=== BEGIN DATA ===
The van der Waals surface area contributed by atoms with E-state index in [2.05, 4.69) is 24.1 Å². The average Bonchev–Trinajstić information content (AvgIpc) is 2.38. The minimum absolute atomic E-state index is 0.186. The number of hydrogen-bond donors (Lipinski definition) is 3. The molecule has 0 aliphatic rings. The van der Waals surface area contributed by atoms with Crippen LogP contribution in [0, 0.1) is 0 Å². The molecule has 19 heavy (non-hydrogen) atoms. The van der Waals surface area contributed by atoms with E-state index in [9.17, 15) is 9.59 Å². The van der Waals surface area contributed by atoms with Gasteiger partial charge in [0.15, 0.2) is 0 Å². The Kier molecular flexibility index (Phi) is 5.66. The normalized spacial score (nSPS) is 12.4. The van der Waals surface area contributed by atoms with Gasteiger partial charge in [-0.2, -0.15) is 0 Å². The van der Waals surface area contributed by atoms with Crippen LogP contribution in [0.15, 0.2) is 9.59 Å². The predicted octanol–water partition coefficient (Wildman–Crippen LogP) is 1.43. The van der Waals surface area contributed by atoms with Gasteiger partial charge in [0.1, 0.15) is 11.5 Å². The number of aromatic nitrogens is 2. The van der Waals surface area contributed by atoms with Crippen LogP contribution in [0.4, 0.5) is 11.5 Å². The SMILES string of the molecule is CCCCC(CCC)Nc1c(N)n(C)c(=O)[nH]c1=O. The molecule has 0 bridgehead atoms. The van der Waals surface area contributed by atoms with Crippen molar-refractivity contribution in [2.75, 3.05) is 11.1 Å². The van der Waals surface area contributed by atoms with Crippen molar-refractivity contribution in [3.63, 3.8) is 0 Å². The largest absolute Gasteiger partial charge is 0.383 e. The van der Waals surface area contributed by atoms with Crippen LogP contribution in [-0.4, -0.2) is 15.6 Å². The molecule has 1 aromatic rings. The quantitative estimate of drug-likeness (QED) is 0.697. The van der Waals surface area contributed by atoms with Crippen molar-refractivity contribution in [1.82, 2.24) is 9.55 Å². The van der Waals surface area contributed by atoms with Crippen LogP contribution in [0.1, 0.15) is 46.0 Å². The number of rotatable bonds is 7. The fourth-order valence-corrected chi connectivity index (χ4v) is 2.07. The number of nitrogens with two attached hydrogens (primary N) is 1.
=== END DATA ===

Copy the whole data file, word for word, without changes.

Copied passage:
The van der Waals surface area contributed by atoms with E-state index in [2.05, 4.69) is 24.1 Å². The average Bonchev–Trinajstić information content (AvgIpc) is 2.38. The minimum absolute atomic E-state index is 0.186. The number of hydrogen-bond donors (Lipinski definition) is 3. The molecule has 0 aliphatic rings. The van der Waals surface area contributed by atoms with Crippen LogP contribution in [0, 0.1) is 0 Å². The molecule has 19 heavy (non-hydrogen) atoms. The van der Waals surface area contributed by atoms with E-state index in [9.17, 15) is 9.59 Å². The van der Waals surface area contributed by atoms with Gasteiger partial charge in [0.15, 0.2) is 0 Å². The Kier molecular flexibility index (Phi) is 5.66. The normalized spacial score (nSPS) is 12.4. The van der Waals surface area contributed by atoms with Gasteiger partial charge in [-0.2, -0.15) is 0 Å². The van der Waals surface area contributed by atoms with Crippen LogP contribution in [0.15, 0.2) is 9.59 Å². The predicted octanol–water partition coefficient (Wildman–Crippen LogP) is 1.43. The van der Waals surface area contributed by atoms with Gasteiger partial charge in [0.1, 0.15) is 11.5 Å². The number of aromatic nitrogens is 2. The van der Waals surface area contributed by atoms with Crippen LogP contribution in [0.4, 0.5) is 11.5 Å². The SMILES string of the molecule is CCCCC(CCC)Nc1c(N)n(C)c(=O)[nH]c1=O. The molecule has 0 bridgehead atoms. The van der Waals surface area contributed by atoms with Crippen molar-refractivity contribution in [2.75, 3.05) is 11.1 Å². The van der Waals surface area contributed by atoms with Crippen molar-refractivity contribution in [3.63, 3.8) is 0 Å². The largest absolute Gasteiger partial charge is 0.383 e. The van der Waals surface area contributed by atoms with Crippen LogP contribution in [-0.4, -0.2) is 15.6 Å². The molecule has 1 aromatic rings. The quantitative estimate of drug-likeness (QED) is 0.697. The van der Waals surface area contributed by atoms with Crippen molar-refractivity contribution in [1.82, 2.24) is 9.55 Å². The van der Waals surface area contributed by atoms with Crippen LogP contribution in [0.1, 0.15) is 46.0 Å². The number of rotatable bonds is 7. The fourth-order valence-corrected chi connectivity index (χ4v) is 2.07. The number of nitrogens with two attached hydrogens (primary N) is 1.